Work-life balance is a goal many professionals desperately clamber towards without any idea on how to actually get there. Most people don’t even realize the importance of this balance until it’s too late – there’s no coming back from ruined health of personal life due to overworking.

Current work trends seem to heavily mimic a factory’s assembly line – constant motion is the order of the day. People are working late more, eating at their desks, working weekends or even coming in early in the mornings. Over the long run, these practices can be dangerous, leading to burnouts or worse. That’s why these symptoms needs to be identified at earliest.

Indications That Your Work-Life Balance Needs… Work

As we mentioned earlier, it’s not easy to realize when your work-life balance is out of sync but there are obvious clues that can point you in the right direction.

Skipping breaks while working, eating meals at the work desk, checking emails in your personal time (time devoted to family and friends) and bringing your work home (or over the weekend) are all indicators that you are skewed heavily towards work. Additionally, feeling distraught, teary, exhausted and detached from your family and friends are indicators of an impending burnout, on top of the workaholism.

Serious and dangerous indicators include constant fatigue and body aches (specifically neck, back or head aches)- all sure signs that it’s time for an intervention.

How to balance your work and your life

Analyze your position. Evaluate your current station in life – where you are as a person, as a spouse, as a parent, as a professional and as an individual. Are you doing all the things you want to be doing?

Once you’ve established all you’re doing and all you wish to do, plan and brainstorm for small disruptions to your routine that can help achieve what you want to be doing with your time. Want to be healthier? Disrupt your lunch break with a quick workout. Want to reconnect with your friends and family? Plan frequent lunch or coffee breaks with them. Experts say that these occasional, small changes result in greater overall impacts to your life – ranging from better work satisfaction, a happier outlook on life, both physiological and psychological.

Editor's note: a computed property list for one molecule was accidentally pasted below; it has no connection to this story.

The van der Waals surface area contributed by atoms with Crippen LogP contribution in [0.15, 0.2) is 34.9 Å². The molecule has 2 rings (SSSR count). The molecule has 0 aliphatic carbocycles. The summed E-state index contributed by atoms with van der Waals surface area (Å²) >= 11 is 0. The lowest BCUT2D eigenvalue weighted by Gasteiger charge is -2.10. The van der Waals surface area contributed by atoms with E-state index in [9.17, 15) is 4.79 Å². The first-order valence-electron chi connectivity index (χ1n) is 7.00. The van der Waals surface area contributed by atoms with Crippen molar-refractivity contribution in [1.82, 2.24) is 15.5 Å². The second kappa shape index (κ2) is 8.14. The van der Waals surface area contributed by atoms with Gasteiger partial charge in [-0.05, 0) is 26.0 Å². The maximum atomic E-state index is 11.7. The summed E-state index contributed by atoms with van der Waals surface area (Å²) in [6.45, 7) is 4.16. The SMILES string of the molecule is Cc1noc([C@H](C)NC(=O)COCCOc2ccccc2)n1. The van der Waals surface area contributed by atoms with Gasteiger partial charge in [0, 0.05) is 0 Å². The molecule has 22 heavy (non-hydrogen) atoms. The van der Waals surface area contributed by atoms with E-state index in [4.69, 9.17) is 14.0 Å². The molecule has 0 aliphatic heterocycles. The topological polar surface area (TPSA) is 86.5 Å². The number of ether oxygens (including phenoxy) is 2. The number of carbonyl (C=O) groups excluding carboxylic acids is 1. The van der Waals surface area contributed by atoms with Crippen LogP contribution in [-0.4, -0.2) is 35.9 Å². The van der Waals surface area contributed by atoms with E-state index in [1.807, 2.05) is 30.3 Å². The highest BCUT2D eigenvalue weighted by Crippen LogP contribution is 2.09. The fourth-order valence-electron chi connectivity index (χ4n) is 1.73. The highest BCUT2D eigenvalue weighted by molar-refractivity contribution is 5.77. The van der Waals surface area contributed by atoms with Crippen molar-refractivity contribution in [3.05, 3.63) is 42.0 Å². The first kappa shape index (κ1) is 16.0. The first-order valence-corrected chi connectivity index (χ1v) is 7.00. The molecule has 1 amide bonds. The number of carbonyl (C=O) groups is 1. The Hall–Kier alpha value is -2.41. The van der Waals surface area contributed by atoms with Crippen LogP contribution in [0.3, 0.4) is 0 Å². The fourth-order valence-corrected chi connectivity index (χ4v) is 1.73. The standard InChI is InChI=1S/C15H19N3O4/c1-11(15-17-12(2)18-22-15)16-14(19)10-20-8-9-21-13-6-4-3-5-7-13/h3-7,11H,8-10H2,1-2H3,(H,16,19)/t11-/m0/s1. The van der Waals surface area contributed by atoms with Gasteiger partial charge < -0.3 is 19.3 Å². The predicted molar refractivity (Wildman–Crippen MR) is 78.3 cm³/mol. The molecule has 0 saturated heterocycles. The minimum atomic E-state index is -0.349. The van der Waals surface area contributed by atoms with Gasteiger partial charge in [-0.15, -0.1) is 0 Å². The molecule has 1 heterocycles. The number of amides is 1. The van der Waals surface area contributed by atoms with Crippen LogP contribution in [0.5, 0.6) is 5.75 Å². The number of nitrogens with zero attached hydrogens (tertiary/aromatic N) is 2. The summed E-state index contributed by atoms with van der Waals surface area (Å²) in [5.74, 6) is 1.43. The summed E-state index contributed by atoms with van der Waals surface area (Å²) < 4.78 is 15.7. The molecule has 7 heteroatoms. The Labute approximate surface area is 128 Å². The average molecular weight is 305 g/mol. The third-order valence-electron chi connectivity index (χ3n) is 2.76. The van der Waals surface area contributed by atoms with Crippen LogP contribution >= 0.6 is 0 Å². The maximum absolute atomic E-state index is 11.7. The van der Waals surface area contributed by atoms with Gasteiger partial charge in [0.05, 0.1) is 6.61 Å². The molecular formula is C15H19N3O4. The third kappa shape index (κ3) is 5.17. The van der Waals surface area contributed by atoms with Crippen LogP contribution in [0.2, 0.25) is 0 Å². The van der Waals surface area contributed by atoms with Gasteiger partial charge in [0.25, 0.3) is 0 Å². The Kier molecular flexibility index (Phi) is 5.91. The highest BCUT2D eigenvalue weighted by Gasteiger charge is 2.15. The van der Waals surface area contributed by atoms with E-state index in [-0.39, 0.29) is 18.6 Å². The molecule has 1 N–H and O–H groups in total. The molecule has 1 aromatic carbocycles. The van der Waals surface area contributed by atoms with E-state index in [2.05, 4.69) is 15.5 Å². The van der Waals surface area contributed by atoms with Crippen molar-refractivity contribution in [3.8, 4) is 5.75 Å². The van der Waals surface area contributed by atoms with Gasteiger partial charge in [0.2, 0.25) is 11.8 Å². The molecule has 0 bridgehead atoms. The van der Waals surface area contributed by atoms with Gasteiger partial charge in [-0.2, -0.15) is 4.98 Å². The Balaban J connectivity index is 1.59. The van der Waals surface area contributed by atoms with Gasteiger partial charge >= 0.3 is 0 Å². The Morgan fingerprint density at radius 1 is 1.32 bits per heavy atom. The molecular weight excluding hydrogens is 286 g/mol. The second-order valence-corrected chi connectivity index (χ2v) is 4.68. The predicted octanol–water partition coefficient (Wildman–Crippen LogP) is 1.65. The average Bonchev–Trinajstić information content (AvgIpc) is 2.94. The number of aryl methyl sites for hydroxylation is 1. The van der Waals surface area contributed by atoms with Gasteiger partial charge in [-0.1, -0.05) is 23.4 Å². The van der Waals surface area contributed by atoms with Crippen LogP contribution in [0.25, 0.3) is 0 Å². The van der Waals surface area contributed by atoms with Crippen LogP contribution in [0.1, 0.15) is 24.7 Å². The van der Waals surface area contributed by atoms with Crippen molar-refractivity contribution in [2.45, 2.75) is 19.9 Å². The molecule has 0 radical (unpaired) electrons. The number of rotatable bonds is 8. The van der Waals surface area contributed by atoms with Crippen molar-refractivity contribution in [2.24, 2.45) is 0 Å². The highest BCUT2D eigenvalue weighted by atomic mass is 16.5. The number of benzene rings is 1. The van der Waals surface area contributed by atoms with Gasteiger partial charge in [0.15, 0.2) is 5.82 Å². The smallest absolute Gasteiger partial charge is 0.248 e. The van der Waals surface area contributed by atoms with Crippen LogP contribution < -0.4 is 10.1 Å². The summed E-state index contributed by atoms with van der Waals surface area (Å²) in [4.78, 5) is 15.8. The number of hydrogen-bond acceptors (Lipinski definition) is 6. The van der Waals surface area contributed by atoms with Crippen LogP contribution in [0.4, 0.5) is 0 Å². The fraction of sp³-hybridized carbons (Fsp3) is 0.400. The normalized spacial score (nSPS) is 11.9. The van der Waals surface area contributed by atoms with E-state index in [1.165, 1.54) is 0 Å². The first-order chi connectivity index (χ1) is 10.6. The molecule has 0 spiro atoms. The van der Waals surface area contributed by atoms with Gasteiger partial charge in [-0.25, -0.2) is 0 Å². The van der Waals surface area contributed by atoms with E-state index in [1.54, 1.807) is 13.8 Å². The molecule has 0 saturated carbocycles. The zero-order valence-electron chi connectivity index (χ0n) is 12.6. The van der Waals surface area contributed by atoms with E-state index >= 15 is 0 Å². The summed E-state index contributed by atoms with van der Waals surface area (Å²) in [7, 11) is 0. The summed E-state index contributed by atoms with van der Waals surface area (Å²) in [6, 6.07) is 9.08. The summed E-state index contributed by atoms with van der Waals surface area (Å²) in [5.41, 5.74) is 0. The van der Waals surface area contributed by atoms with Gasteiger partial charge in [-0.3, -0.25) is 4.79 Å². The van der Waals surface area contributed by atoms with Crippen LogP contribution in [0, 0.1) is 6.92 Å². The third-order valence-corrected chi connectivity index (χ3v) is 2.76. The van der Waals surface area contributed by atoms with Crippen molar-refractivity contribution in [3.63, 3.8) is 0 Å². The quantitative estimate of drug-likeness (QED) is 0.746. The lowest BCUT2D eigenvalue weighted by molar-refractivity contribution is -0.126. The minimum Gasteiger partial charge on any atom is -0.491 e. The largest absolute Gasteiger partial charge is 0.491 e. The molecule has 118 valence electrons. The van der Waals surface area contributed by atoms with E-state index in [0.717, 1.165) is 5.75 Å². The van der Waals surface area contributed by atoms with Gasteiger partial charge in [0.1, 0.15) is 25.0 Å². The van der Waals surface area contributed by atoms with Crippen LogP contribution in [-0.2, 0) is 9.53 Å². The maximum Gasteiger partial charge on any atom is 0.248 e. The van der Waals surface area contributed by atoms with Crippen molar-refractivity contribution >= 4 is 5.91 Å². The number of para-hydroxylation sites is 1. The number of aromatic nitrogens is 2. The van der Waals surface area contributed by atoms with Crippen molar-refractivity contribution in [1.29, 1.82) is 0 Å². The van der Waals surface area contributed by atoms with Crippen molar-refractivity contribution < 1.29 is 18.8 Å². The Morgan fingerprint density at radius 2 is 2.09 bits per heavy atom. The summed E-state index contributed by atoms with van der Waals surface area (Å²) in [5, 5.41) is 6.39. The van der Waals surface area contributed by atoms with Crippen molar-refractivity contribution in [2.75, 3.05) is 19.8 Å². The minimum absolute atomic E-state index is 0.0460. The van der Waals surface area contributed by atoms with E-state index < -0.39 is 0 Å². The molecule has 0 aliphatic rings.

Manage expectations. This applies both to yourself and other people – you need to set boundaries with colleagues, superiors and clients alike regarding your availability for work (specifically off-hours availability). Be upfront about your personal needs to yourself and your boss. You need that personal time and space. Your boss needs to be made aware of this and the fact that these activities are non-negotiable, as they actively contribute to your mental and physical well-being.

These activities can be anything from a weekly mall romp with your kids to regularly scheduled gym visits. Learn to put yourself first and not expect superhuman work attributes of yourself, and eventually the people around you will learn to respect and appreciate those expectations.

Learn to say no. The biggest part of establishing boundaries and managing expectations is learning to say no. Do you find yourself constantly working overtime, on the weekends or even taking your work home? That means you need to let your supervisors know that your workload is not sustainable.

The workload could even be of your own machinations – taking on too many projects because you can’t say no. Even in those scenarios the onus falls on your boss to manage you to optimum productivity and let you be bogged down with the stress of unmanageable work assignments. Remember, your mental well-being will help you be a better professional – you won’t be able to achieve much if you’re spending half your time being stressed by the amount of work you’ve taken on.

Maximize activities in your personal time. This involves engaging more with family and friends and utilising that time for more fun. Maybe take a quick trip to a nearby picnic spot. Be sure to leave your work behind you, however! No laptops, work phones or anything that can distract you from being in the moment with the people you care for.

In your everyday routine, you can maximize your personal time by including an activity you really like (reading, golf, gardening – take your pick!) and ensuring that you are able to indulge in it weekly.

What’s the point of all this?

Ultimately, the point of this is your health – stress and overworking yourself has proven negative effects on your body and your mind. Medical issues and a weakened psyche from a work burnout are hard to get back from, so make sure you are getting plenty of sleep, exercise and clean eating in your weekly routine.

Reward yourself for achieving goals through hard work, make sure you’re not biting off more than you can chew and make sure you take the time out to evaluate yourself from time to time – you never know when the work-life imbalance may have crept up on you!

Also Read: Myers-Briggs Type Indicator (MBTI) Personality Types & Career Selection